All specimens were aliquoted and stored at -20°C. To match the higher C2-values (blood concentration two hours after application), CSA dilutions were carried out with spiked whole blood up to 2000 ng/ml, because the highest calibrator level reaches just 896 ng/ml.
Precision tests were performed with drug-free whole blood samples from patients attending different clinical departments (internal medicine, surgery and gynecology). Enrichment with methanolic stock solutions of each drug yielded three ascending concentrations (lowest concentration = LOQ concentration). Due to the large volume required (3 ml for each drug and concentration add up to approx. 50 ml in total), the assays were not performed with certified controls. Furthermore, the use of the patient material came closest to the clinical environment. After gentle mixing for four hours on a roller mixer, samples were aliquoted and stored at -20°C until use.
For the intra-assay precision test, each concentration was extracted five times and measured in series.
The same specimens were used to detect the inter-assay precision on twenty continuous days (measured once), according to a new daily calibration.
To detect interference due to coeluted matrix constituents, the postcolumn infusion method as published by Taylor and Vogeser was implemented [7,20]. For this purpose methanolic solutions containing the immunosuppressants (500 ng/ml) were infused, while injecting analyte-free extracts of whole blood samples. Methanolic drug dilution was supplied at a constant flow rate of 10 μl/min to the HPLC flow of 0.9 ml/min with a T-piece directly before the ESI source, resulting in a further dilution of 1:90. After injecting drug-free blood matrix or methanol, total ion count (TIC) of the particular drug was monitored during the entire analytical cycle.
Process efficiency and recovery were tested by means of addition at pre- and post-extraction steps. For each analyte before sample preparation, drug free blood was spiked with three concentrations of methanolic stock solutions (CSA: 10, 100, 500 ng/ml, TAC, SIR, EVE: 2, 5, 10 ng/ml, and MPA: 0.5, 1, 5 μg/ml). The results were related to extracts that were enriched with corresponding methanolic stock solutions.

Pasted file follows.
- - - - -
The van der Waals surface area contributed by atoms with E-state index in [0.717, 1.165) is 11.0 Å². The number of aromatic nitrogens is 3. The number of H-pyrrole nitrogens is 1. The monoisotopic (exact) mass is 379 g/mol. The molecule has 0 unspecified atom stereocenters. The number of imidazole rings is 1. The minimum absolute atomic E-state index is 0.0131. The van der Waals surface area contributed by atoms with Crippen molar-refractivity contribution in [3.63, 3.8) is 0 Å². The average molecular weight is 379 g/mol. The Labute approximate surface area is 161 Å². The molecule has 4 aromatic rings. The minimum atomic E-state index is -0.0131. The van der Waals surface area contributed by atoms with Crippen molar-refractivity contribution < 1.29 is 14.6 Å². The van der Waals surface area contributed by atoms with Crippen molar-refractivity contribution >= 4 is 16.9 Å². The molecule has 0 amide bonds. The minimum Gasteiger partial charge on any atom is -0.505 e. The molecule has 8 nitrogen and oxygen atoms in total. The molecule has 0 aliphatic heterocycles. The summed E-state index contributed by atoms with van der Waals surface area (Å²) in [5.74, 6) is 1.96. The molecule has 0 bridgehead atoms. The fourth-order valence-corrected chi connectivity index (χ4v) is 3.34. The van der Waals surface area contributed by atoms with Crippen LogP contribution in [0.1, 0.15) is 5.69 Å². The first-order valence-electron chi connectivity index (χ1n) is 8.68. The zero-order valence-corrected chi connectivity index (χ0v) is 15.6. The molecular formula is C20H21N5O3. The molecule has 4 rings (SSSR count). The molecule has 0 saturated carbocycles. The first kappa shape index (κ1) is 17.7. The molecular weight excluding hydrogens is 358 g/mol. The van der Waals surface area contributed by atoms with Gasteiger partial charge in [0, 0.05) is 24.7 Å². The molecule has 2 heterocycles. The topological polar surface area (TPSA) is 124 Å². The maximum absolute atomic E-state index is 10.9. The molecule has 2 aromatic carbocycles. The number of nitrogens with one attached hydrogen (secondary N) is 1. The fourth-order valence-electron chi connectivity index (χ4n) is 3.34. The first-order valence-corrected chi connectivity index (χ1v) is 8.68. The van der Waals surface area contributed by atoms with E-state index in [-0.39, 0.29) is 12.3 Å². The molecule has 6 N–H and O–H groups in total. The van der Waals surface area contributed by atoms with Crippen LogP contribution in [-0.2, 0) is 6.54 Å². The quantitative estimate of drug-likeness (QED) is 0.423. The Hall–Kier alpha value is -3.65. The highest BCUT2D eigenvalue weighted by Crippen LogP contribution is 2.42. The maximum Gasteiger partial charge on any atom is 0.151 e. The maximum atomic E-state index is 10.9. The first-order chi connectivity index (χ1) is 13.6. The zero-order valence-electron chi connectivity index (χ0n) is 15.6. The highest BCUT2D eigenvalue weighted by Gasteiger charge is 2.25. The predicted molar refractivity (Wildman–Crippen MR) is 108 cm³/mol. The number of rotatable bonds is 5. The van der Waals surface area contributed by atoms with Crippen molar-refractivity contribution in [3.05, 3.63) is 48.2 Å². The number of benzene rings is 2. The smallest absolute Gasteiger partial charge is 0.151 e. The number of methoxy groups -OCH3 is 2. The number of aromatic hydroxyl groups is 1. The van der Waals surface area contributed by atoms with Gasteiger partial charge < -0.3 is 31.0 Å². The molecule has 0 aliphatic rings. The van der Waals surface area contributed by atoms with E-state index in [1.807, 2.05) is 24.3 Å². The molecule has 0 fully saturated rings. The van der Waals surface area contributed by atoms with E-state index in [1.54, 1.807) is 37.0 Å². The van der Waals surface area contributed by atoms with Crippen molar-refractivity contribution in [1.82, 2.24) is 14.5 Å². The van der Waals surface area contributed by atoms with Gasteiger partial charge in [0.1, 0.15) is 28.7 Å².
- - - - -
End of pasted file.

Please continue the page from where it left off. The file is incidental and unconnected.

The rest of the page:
The stability of the extracted samples was checked by repeated determination after five hours (four patient samples were used for each analyte). The samples were kept cool throughout this time period in the autosampler.
An integral element of further quality assurance was the continuous participation in the international proficiency-testing scheme (Prof. Holt, London). For CSA, TAC and SIR three samples were supplied each month, for EVE three samples six times per year and for MPA two samples four times per year. Each scheme included samples which were either spiked to a known concentration or were pooled from patients receiving the target drug. Aliquots of these samples were extracted and measured on a daily basis for five consecutive days.
At the beginning of this validation, erythrocyte lysis was confirmed microscopically. In later tests it was checked only on a random basis. Ultrasonic treatment was introduced as a result of an inacceptable CV (> 15%) for inter-assay precision at the beginning of the validation process. Without ultrasonic treatment lysis was incomplete, so that numerous red blood cells remained undamaged. However, the ultrasound treated samples were lysed completely (Figure (Figure22).
The advantage of stable-isotope-labeled isoforms for use as IS was shown by the variant ionization behavior of analytes and the corresponding deuterated standards compared to CSD and ascomycin in two different lots of certified control materials. In this case the signal for CSA and CSA-d4 increased to a similar extent (by 100%) compared to the previous lot, resulting in a correct calculation of the target value. In contrast, the signal for CSD rose only by half, leading to a false ratio and overestimation of the CSA target value.
The patients' samples were also measured in parallel using CSD and CSA-d4 as IS. In some cases the values calculated with CSD differed by 60% - 150% from the results obtained with CSA-d4. Comparable results could be obtained for ascomycin and TAC-13C-d2, EVE-d4 and SIR-13C-d3 respectively. Due to the experience with the certified control material and its known target values, further use of CSD and ascomycin was stopped.